{¶ 12} In his fourth assignment, Cobb argues that the evidence was insufficient to support his conviction for violating the protection order because he  had proved that he and Likely were not cohabitating and because a motion for temporary protection under R.C. 2919.26 requires the involvement of a family or household member.   Cobb pleaded no contest to recklessly violating the terms of the temporary protection order by contacting Likely after the order went into effect.   The trial court found him guilty.

{¶ 13} One of the possible ways to obtain a protection order under R.C. 2919.26(A)(1) is to file a complaint alleging a violation of R.C. 2919.25.   The temporary protection order is issued as a pretrial condition of release.13  R.C. 2919.27(A) provides that no person shall recklessly violate the terms of a protection order issued under R.C. 2919.26.

{¶ 14} At the time Cobb violated the order, there had been no determination of his and Likely's cohabitation status.   The fact that the state subsequently failed to prove its case did not negate the fact that Cobb had violated a court order that was valid and effective at the time he had violated it.   We overrule his fourth assignment.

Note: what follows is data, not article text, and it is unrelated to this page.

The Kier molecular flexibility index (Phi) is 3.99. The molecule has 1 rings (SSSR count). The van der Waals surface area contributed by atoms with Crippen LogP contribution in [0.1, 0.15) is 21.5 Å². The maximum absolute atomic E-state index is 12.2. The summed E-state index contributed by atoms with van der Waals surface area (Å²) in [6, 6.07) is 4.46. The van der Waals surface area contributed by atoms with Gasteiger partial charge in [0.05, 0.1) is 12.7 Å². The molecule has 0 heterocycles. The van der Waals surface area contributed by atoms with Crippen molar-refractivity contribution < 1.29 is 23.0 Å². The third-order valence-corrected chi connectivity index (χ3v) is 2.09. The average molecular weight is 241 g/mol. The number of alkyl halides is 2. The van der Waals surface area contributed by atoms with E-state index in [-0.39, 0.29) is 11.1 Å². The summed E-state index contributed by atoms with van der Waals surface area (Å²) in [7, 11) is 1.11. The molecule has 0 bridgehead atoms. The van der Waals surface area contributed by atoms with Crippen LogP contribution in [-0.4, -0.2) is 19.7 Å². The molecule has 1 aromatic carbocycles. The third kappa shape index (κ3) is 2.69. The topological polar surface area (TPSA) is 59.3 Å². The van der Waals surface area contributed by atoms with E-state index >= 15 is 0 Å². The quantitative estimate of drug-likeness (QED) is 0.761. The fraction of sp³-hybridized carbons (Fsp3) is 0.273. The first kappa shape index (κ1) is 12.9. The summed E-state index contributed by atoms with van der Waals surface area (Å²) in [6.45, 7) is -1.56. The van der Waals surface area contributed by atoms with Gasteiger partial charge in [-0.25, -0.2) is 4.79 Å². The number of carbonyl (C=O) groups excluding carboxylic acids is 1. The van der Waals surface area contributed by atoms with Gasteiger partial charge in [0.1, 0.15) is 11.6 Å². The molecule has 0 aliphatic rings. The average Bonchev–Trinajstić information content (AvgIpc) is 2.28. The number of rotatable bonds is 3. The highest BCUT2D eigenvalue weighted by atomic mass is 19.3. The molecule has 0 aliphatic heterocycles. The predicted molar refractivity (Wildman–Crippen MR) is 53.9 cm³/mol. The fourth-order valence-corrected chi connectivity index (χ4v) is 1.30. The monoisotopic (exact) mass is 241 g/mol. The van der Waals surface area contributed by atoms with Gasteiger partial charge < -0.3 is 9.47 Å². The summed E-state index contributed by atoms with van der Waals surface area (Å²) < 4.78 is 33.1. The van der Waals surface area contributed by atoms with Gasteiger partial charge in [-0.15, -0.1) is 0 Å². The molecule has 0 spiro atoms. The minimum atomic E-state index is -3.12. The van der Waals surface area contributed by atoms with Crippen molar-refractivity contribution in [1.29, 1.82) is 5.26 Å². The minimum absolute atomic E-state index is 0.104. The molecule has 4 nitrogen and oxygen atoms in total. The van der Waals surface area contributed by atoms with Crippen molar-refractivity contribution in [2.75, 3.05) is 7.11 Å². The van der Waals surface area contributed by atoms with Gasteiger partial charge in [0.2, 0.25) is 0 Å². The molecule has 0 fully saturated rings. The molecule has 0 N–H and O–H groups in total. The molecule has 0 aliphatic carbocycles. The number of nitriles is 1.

{¶ 15} Thus, we conclude that the evidence was sufficient to convict Cobb of violating the temporary protection order against him.   But we hold that the evidence was insufficient to prove cohabitation and thus support his conviction for domestic violence in violation of R.C. 2919.25.   And we conclude that the verdict finding Cobb guilty of domestic violence should be modified to reflect a verdict of guilty of disorderly conduct in violation of R.C. 2917.11(A)(1), a minor misdemeanor.